Open Access Original Research Article

Inferring True Species Richness and Complete Abundance Distribution in Six Reef-fish Communities from Red-sea, Using the Numerical Extrapolation of Incomplete Samplings

Jean Beguinot

Asian Journal of Environment & Ecology, Page 1-21
DOI: 10.9734/ajee/2019/v11i330136

Even when ecological communities are incompletely sampled (which is most frequent in practice, at least for species-rich assemblages including many rare species), it remains possible to retrieve much more information than could be expected first, by applying numerical extrapolation to incomplete field data. Indeed, recently developed procedures of numerical extrapolation of partial samplings now allow to estimate, with fair accuracy, not only the number of the still unrecorded species but, moreover, the distribution of abundances of each of these unrecorded species, thereby making available the full range of the Species Abundance Distribution, despite dealing with incomplete data only. In turn, this allows to address a series of descriptive and functional aspects of the internal organization of species assemblages, which otherwise would have required disposing of truly exhaustive samplings.

This approach is applied, here, to the previously reported partial samplings of six neighboring reef-fish communities from Tiran Island, Red Sea, with the goal of better understanding their internal organization in relation to their respective environments.

In practice, the numerical completion contributes to avoid erroneous interpretations that would likely stem from considering only the incomplete field data. This point is especially relevant when studying reef-associated communities because accurate understanding of their organization will help guiding and refining at best the protective measures required by these particularly vulnerable communities.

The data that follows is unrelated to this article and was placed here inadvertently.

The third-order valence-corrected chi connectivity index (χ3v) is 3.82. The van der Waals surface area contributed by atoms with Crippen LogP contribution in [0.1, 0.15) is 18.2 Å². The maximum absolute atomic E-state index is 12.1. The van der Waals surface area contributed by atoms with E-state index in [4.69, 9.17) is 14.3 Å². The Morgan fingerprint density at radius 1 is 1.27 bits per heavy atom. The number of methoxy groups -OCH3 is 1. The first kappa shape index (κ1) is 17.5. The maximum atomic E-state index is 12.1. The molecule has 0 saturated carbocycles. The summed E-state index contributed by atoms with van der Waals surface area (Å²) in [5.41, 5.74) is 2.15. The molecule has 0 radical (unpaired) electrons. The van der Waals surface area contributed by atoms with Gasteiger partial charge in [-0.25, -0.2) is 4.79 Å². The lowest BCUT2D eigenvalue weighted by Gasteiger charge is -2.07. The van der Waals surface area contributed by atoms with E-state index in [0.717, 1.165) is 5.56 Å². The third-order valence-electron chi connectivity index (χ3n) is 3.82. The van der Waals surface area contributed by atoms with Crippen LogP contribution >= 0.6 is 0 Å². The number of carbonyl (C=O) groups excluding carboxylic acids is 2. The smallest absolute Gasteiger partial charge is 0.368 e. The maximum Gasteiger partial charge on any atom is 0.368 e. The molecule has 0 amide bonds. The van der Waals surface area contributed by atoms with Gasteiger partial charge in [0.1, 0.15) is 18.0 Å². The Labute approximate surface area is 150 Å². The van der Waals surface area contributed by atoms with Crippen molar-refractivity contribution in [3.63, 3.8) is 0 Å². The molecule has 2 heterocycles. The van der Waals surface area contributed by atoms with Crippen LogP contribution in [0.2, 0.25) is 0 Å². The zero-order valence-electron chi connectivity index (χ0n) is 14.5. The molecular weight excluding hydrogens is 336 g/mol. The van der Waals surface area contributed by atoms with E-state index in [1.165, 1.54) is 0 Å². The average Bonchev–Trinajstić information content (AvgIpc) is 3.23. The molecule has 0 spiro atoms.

Open Access Original Research Article

Appraisal of Starch-bonded Briquettes Utilization among User-respondents in Port Harcourt, Rivers State, Nigeria

N. David-Sarogoro

Asian Journal of Environment & Ecology, Page 1-8
DOI: 10.9734/ajee/2019/v11i330137

The study appraised briquette users’ opinions on the apparent properties and environment friendliness of the briquettes bonded by 30% and 40% starch composited saw dust collected from Marine and Illoabuchi Sawmills in Port Harcourt, Nigeria. Multistage sampling was used amongst 100 plantain (Bo-lae) roasters, meat barbecue (Suya), Garri (carbohydrate based food), and Akara (baked bean cake) respondents to elicit information on use of briquettes as an alternative source of energy on a 4-point Likert scale. The results showed that male user-respondents were 22 (88%) and 21 (84%) and female 3 (12%) from Marine and Illoabuchi sawmills, respectively. The 41-50 respondent age bracket were the most represented in both sawmills-Marine Base and Illoabuchi 12 (48%) and 11 (44%) respectively, followed by 31-40 (7: 28%) and 51-60 (4: 16%) in Illaboachi sawmill, while the 51-60 and 31-40 age groups were 6 (24%) and 5 (20%), respectively. Amongst the businesses run by respondents, users from Marine Base, plantain roasting was highest at 7 (28%), followed by fish barbecue and akara with 6 (24%), Suya had 5(20%), while at Illoabuchi, Suya grillers had 9 (36%), followed by plantain roasters 8 (32%). Garri stewards and Akara had the same 3 (12%). Environment friendliness and physical properties showed that briquettes smoked well with cut off Mark (M =3.04 and 3.80), smelled pleasantly (M=3.03 and 2.68), stuffy and choky smoke (M=0.4 and 1.00) and irritation of eyes had M=3.25 and 4.00 at Illaobuchi and Marine Base sawmills, respectively. Darkening pots, burning with dark smoke and being affected by water had their cut off marks at 1.33 and 1.40 (rejected), 2.63 and 2.50 (accepted) and 2.01 and 2.12 (rejected), portable, cheap and useful had M= 2.45 and 3.00, 3.60 and 3.60 and 3.40 and 3.09 from both mills respectively. This study recommends that briquetting of sawdust from sawmills be promoted via automation to maximize its utilization status.

Open Access Original Research Article

Climate Change and Migration: Adapting to Crisis

Surendra Singh, Alka Singh, C. B. Singh

Asian Journal of Environment & Ecology, Page 1-14
DOI: 10.9734/ajee/2019/v11i330139